Science fiction writer Arthur C. Clarke is notable for his futuristic novels and the script that he penned for Stanley Kubrick’s film 2001: A Space Odyssey. While Clarke’s books were incredibly popular, he might end up being best remembered for his remarkable ability to predict future technologies.
People have long tried to figure out why Arthur C. Clarke was so intent on attempting to predict what the future would look like. Many point to the fact that Clarke’s mother worked as a radio telephone operator during his youth. At this point in time, operating a radio telephone was a big deal as it was one of the era’s leading technological devices. Electronic communication was in its infancy, so Clarke was fascinated by his mother’s involvement in the industry. Pair this early exposure to cutting edge technology with Clarke’s wild imagination and you have the perfect recipe for a technology prophet.
Guest post written by Brandon Engel
Clarke made numerous predictions in his literary works and not all of them came true. However, the majority did come to fruition. It is imperative to remember that Clarke was scorned for his seemingly insane predictions. He was laughed at and mocked during the prime of his writing career. As time progressed, Clarke had the last laughs. Back in 1963 Clarke suggested that humanity would send a man to the moon by 1970. Buzz Aldrin and Neil Armstrong beat out Clarke’s prediction by about a decade when they landed on the moon in 1969. In 1971, Clarke went out on a limb and predicted that humanity would travel to Mars. While he was a bit early on his prediction that humanity would reach Mars in 1994, it still happened. Today, we have the Mars rover traversing the red planet and transmitting video and still shots back to Earth.
His most famous prediction was that humanity would launch satellites into outer space where they would orbit Earth so that people could communicate with one another from across the globe. This seem quite far fetched at the time but our modern world is centered on instantaneous communications and information transmissions that cross vast distances in little time thanks to satellites. Their orbits are often referred to as “Clarke Orbits” because Clarke suggested the idea way back in 1945. He also was known for suggesting the possibility of what is now known as the internet. As he said in an interview in 1964 “It will be possible, in that age, perhaps only 50 years from now, for a man to conduct his business from Tahiti or Bali just as well as he could from London.”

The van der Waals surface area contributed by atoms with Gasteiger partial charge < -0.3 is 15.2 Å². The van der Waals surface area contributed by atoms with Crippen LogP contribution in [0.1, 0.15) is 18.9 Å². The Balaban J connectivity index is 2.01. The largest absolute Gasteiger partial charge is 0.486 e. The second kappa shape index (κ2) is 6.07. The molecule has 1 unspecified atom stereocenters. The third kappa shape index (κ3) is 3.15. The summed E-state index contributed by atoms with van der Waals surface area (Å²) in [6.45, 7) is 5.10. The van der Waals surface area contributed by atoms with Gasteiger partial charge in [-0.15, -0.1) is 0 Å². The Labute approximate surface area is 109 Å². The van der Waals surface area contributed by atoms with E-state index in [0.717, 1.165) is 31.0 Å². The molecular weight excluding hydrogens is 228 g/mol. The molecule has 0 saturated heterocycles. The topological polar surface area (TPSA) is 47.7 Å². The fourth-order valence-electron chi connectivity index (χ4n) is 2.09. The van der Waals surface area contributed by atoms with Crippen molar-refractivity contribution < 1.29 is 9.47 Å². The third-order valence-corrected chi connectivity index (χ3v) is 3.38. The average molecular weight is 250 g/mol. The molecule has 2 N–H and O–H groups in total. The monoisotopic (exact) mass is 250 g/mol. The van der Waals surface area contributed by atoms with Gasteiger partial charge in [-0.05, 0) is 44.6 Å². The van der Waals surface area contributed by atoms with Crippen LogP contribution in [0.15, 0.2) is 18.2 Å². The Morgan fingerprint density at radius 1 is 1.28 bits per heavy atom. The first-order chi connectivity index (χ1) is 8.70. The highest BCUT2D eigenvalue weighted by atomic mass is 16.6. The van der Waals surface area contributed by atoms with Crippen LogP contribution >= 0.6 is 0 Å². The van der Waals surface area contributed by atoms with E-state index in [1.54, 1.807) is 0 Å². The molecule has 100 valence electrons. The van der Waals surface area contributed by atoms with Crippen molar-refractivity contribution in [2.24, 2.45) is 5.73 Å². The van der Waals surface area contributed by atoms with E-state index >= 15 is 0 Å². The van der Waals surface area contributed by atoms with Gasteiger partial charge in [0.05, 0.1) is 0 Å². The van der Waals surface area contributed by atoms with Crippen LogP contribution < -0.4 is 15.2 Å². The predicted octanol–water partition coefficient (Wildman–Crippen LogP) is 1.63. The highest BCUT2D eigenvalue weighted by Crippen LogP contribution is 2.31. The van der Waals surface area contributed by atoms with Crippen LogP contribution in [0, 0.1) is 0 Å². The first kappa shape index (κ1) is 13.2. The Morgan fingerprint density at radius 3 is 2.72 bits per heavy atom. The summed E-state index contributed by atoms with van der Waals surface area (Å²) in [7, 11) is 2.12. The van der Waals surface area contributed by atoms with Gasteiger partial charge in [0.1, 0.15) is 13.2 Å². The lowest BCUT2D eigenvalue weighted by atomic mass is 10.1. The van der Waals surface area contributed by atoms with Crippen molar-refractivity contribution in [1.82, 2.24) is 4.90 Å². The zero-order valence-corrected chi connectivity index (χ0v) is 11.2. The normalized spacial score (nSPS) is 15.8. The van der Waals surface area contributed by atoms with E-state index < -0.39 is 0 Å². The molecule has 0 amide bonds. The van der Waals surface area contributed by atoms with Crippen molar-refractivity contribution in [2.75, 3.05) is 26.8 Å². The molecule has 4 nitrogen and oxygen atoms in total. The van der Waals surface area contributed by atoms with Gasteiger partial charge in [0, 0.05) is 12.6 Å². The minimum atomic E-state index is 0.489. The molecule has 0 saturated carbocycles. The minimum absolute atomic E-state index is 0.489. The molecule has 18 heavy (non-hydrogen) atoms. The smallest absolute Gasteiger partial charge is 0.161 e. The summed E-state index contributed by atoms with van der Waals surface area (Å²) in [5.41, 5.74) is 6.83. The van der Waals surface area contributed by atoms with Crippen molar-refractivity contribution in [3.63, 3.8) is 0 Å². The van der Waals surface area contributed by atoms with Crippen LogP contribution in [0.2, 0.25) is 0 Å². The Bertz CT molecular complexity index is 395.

Just think about where you are when you read this article. You are likely thousands of miles away from the writer. The writer is thousands of miles away from the server that hosts this website and the content of this article. This is precisely the scenario envisioned by Clarke over fifty years ago. One of his more famous quotes on the potential advancement of technology is as follows:
“One day, we might have brain surgeons in Edinburgh operating on patients in New Zealand.”
Indeed, we do. This seemingly wild idea of Clarke’s came to fruition in 2001 when the first ever virtual surgery was performed.
Clarke also predicted that science would produce a “replicating device” that could copy anything. This type of duplicator is now hitting the scene in the form of 3D printers. 3D printers are replicating food, homes, guns and just about everything else that humanity needs and wants. While 3D printers have yet to hit a mainstream tipping point due to their exorbitant costs, they will eventually become critical to our functioning as a society and once again, Clarke will be proven right.
While Clarke didn’t implement any of these technologies himself, he is owed some credit for their existence. His writings were read by scientists, engineers and youngsters who went on to make Clarke’s visions a reality.